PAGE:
1 durable fragrant wood; used in building (as in the roof of the cathedral at Cordova, Spain) [syn: citronwood]
2 a brittle and faintly aromatic translucent resin used in varnishes [syn: sandarach]
3 large coniferous evergreen tree of North Africa and Spain having flattened branches and scalelike leaves yielding a hard fragrant wood; bark yields a resin used in varnishes [syn: sandarac tree, Tetraclinis articulata, Callitris quadrivalvis]
- (Min.) Realgar; red sulphide of arsenic. [Archaic]
- (Bot. Chem.) A white or yellow resin obtained from a Barbary tree
(Callitris quadrivalvis or Thuya articulata), and pulverized for
pounce; -- probably so
called from a resemblance to the mineral.
- 1952: Oil was also used for making varnish, by dissolving sandarac in it, and as the 'vernysshe' which appears so frequently in accounts was always bought by the pound, the term was evidently applied to the sandarac, or other similar resinous substance. — L.F. Salzman, Building in England, p. 171.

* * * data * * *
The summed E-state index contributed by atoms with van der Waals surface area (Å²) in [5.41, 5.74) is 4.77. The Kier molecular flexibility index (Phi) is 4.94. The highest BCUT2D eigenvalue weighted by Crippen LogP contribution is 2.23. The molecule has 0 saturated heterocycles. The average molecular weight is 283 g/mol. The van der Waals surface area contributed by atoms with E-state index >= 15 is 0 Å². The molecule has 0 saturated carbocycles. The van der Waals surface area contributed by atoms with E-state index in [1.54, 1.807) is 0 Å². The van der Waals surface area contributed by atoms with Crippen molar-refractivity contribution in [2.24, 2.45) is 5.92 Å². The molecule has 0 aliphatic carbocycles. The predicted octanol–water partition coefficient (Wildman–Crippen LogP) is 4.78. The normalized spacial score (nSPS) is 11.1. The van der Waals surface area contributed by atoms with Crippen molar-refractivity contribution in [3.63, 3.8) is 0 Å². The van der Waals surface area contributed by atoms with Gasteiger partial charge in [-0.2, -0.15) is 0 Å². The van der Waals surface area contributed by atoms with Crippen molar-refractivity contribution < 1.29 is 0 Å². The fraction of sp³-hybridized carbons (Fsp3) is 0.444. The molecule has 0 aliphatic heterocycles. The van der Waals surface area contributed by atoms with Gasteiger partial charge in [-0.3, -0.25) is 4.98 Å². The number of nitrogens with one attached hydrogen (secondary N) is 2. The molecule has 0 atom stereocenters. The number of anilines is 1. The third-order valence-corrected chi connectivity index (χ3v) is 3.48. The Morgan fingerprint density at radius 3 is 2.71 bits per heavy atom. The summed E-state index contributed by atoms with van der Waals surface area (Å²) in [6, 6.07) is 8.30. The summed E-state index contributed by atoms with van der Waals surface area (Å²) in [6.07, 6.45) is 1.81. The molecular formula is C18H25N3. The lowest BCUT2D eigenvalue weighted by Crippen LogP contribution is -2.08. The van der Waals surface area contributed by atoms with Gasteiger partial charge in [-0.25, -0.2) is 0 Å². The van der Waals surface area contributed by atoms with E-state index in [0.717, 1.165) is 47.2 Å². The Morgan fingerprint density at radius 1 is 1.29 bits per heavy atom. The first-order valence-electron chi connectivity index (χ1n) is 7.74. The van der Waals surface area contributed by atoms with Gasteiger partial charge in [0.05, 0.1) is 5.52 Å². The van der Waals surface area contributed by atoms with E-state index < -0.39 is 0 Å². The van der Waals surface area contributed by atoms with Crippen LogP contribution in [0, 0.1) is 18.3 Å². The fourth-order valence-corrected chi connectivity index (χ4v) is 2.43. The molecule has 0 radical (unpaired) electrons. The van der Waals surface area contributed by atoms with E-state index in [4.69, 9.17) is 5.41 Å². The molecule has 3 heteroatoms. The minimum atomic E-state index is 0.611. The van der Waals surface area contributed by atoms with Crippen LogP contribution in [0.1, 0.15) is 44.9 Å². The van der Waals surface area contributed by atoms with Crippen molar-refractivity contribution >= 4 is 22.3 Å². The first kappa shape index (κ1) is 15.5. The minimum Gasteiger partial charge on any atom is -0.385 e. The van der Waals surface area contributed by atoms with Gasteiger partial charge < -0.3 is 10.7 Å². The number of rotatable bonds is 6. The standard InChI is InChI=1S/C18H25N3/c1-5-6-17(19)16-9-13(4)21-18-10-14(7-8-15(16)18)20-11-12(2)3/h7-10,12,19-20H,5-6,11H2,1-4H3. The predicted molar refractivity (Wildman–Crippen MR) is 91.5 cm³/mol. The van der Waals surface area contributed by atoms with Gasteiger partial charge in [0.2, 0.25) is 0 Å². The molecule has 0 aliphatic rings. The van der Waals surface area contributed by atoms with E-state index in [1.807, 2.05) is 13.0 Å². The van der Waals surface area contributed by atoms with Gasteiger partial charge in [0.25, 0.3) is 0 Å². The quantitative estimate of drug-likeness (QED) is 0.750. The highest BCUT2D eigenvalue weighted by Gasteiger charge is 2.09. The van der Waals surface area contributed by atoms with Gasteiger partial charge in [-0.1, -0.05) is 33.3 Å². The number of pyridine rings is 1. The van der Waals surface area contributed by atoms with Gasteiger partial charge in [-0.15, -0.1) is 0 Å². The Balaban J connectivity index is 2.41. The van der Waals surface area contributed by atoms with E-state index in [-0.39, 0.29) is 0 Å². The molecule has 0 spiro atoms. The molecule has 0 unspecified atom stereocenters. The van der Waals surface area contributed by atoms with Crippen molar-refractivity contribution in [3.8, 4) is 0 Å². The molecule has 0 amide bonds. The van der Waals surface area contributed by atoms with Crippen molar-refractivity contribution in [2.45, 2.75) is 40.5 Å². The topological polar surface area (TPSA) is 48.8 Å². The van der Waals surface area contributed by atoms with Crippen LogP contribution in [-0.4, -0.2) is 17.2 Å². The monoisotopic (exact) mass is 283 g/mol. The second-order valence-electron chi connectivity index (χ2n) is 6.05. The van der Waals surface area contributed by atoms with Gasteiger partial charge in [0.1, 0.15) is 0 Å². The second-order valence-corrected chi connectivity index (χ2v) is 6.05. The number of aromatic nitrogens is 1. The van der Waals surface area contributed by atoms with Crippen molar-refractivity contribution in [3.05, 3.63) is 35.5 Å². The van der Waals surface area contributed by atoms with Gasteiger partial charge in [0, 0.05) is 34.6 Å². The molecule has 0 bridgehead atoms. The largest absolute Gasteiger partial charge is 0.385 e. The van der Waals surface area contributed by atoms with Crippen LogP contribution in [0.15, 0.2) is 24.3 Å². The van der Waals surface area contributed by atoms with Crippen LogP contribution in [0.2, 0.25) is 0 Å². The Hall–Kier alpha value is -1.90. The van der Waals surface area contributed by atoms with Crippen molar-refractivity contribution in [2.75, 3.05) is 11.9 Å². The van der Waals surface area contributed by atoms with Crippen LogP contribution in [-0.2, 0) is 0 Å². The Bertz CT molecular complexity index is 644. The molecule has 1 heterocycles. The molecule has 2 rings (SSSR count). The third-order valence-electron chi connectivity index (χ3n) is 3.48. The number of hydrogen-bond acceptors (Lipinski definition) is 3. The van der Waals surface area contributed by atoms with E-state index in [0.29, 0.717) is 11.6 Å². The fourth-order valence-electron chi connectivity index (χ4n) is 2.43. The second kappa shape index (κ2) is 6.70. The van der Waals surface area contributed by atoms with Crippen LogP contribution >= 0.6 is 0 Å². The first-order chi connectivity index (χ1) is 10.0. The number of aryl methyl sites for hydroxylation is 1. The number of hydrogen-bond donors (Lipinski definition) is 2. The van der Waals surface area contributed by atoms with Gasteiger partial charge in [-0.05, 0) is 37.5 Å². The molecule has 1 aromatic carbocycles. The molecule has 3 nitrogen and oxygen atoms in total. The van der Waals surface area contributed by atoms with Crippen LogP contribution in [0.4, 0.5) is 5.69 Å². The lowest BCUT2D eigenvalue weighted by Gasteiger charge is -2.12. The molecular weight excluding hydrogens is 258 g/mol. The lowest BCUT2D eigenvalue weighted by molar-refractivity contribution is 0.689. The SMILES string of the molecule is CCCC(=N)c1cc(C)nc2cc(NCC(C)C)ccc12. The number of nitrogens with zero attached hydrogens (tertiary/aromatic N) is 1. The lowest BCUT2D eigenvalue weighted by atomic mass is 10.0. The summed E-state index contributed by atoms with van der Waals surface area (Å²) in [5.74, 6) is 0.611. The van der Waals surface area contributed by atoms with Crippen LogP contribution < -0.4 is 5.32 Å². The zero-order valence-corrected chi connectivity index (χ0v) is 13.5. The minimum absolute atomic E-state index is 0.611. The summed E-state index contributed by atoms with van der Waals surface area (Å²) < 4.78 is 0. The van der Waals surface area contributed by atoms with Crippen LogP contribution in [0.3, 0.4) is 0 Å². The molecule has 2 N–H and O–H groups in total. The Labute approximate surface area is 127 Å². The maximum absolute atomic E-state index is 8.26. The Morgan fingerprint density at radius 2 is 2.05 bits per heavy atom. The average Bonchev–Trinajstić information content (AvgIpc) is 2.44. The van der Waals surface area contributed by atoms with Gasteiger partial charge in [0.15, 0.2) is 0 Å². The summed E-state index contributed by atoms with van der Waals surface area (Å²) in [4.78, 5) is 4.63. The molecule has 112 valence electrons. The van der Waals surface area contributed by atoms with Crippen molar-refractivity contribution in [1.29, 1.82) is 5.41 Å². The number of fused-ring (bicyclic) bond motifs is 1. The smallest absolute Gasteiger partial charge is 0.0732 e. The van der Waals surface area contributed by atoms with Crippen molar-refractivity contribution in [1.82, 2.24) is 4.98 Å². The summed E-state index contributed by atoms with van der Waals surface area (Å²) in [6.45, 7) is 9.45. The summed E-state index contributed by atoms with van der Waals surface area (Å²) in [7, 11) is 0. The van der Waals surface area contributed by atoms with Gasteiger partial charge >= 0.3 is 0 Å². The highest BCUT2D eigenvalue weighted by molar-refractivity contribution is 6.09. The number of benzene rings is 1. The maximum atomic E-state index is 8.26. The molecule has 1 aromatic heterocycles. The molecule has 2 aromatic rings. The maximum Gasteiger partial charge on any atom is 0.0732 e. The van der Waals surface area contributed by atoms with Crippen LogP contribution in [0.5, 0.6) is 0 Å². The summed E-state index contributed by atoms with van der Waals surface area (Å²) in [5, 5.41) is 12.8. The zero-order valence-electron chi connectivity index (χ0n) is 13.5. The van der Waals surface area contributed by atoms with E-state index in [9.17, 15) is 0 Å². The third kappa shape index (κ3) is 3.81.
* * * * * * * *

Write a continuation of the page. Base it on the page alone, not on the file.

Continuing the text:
In mineralogy, sandarac, or sandarach, may refer to realgar or native arsenic disulfide, but is generally (a use found in Dioscorides) a resin obtained from the small coniferous tree Tetraclinis articulata, native to the northwest of Africa, and especially characteristic of the Atlas mountains. The resin, which is procured as a natural exudation on the stems, and also obtained by making incisions in the bark of the trees, comes into commerce in the form of small round balls or elongated tears, transparent, and having a delicate yellow tinge. It is a little harder than mastic, for which it is sometimes substituted. It is also used as incense, and by the Arabs medicinally as a remedy for diarrhea. It has no medicinal advantages over many of the resins employed in modern therapeutics. A similar resin is produced in China from cypresses, and in southern Australia, under the name of pine gum, from Callitris preissii.
Sandarac is also the common name of several types of tree:
sandarac in German: Sandarak
sandarac in French: Sandaraque